Manhattan has a tram system that runs to Roosevelt Island, the closest thing to what Levy is proposing.

“They (gondolas) are relatively inexpensive to build and operate and very importantly, they can be built quickly,” Levy said in an interview with Curbing Cars. “So our vision is to augment the New York City mass transit network by adding additional capacity across the river.”

Gondolas are capable of moving 5,000 to 6,000 people an hour, and have been built in many cities, including La Paz Bolivia, Caracas, Venezuela, Cali, Colombia, among others.

Per mile, subways can cost around $400 million, light rail $36 million, but gondolas only cost $3 million to $12.

Even before the L train is shut down, “there is a fundamental need for additional capacity,” Levy says. “You’re not going to go below the ground, you don’t have any ability to add capacity on the ground, so you’re going to go above the ground.” Continue reading

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Filed under cities, public transportation, Rail, urban planning

Classic Cars May Be Gorgeous, But Millennials Don’t Care. Will They Become Orphans?

Mustang Row at the Woodward Dream Cruise. Photo by David Guralnick of the Detroit News, shared on Twitter.

Across the United States, it’s car show season. This past week, as many as a million spectators crowded Woodward Avenue north of Detroit, for the annual Woodward Dream Cruise.

In Pebble Beach, California, ultra-expensive collector cars were on display at the annual Pebble Beach Concours d’Elegance.

And, there have been less-extravagant car shows of many sizes in towns around the country — if those car shows weren’t canceled due to the expense, the weather, lack of interest or someone to organize it.

As much as many people love classic cars, there’s a growing concern among the owners of this rolling architecture that nobody will want to take care of the iron that they’ve so lovingly maintained.

Scary data

Even as the elite gathered out west, Fortune Magazine reported that auction estimates at Pebble Beach fell 14 percent, to $290 million. It’s the third straight year in which Pebble Beach auction figures have dropped.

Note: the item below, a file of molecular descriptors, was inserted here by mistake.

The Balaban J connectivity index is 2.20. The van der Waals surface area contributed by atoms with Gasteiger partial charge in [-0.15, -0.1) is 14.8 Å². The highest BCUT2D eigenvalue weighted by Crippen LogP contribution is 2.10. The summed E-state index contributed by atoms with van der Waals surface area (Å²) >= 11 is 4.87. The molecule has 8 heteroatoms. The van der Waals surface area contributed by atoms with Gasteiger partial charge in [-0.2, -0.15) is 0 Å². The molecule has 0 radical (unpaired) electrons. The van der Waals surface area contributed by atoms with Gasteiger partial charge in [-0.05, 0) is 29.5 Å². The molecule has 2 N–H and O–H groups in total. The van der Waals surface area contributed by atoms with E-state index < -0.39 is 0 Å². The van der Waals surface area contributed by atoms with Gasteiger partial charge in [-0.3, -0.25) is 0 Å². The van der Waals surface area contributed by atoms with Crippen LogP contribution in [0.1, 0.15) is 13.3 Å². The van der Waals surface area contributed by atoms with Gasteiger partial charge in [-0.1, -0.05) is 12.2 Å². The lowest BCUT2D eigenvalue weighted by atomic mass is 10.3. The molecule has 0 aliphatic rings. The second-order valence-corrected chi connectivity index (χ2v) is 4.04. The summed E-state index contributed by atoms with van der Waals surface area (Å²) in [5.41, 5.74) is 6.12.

The fear about the future of classic cars also shows up in data from Hagerty, which tracks collector car values for insurance purposes. Their website is a gold mine of information about the value of and future trends in vintage cars.

Right now, there’s a definite reason to worry. Hagerty’s monthly index of collector car values stood at 64.86 in August, falling for the sixth time this year.

Says Hagerty: “The number of owners expressing the belief that the values of their vehicles are increasing continues to gradually decline, and this is true for the owners of both mainstream and high-end vehicles. The drop is particularly pronounced, however, for owners of previously hot models like the Ferrari 308 and Ford GT.” Continue reading

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Filed under cars, Driving

Readers: Tell Us How You’re Getting Around — And How You Plan To Get Around

Curbing Cars readers: we’d like your insight. We’d love to know how you’re getting around and how you plan to get around in the future.

Send us an email at curbingcars@gmail.com, and let us know:

How old is your car? What’s the approximate mileage? Is this the longest you’ve ever kept a vehicle?

Have you downsized the number of vehicles in your family fleet? Or, are you adding vehicles?

Would you consider an electric vehicle or hybrid for your next vehicle? What would convince you to buy one? How about an autonomous vehicle?

And, do you think you could get along without a vehicle all together?

We’ll publish the best responses in a future story, so please make sure we have the correct spelling of your name and your hometown.

Thanks!

 

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The Curbing Cars Podcast, Episode Three: Driverless Shuttles, Bike Lane Backlash And Public Transit Chaos

Click the link above to hear Episode Three of the Curbing Cars Podcast, co-hosted by Executive Editor Micheline Maynard and our intern, Colin Beresford.

Can’t play it above? Click here to listen. And, listen to the previous episode here.

In this episode, Micki and Colin go to the Robert H. Lurie Engineering Center at the University of Michigan, which will be a stop on the new driverless shuttle that begins operating in just a few weeks.

We also talk about the growing backlash against bike lanes, despite the growing use of bikes by urban commuters.

And, we discuss the latest in the continuing chaos in public transportation.

Curbing Cars is dedicated to bringing you information about the future of transportation across many different platforms. Our podcast is a regular feature. Find it here, on SoundCloud and soon on iTunes.

CO-HOSTS: Micki Maynard and Colin Beresford

PRODUCER: Colin Beresford

MUSIC PRODUCER: Mark Remillard

Thanks to our Kickstarter backers who made this week’s episode possible. If you’re interested in underwriting future podcast episodes, get in touch with us at CurbingCars@gmail.com. We’ll mention you at the end of every show.

 

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Filed under podcast, public transportation, urban planning

Car-sharing Is On The Rise, But How Will It Affect Auto Sales?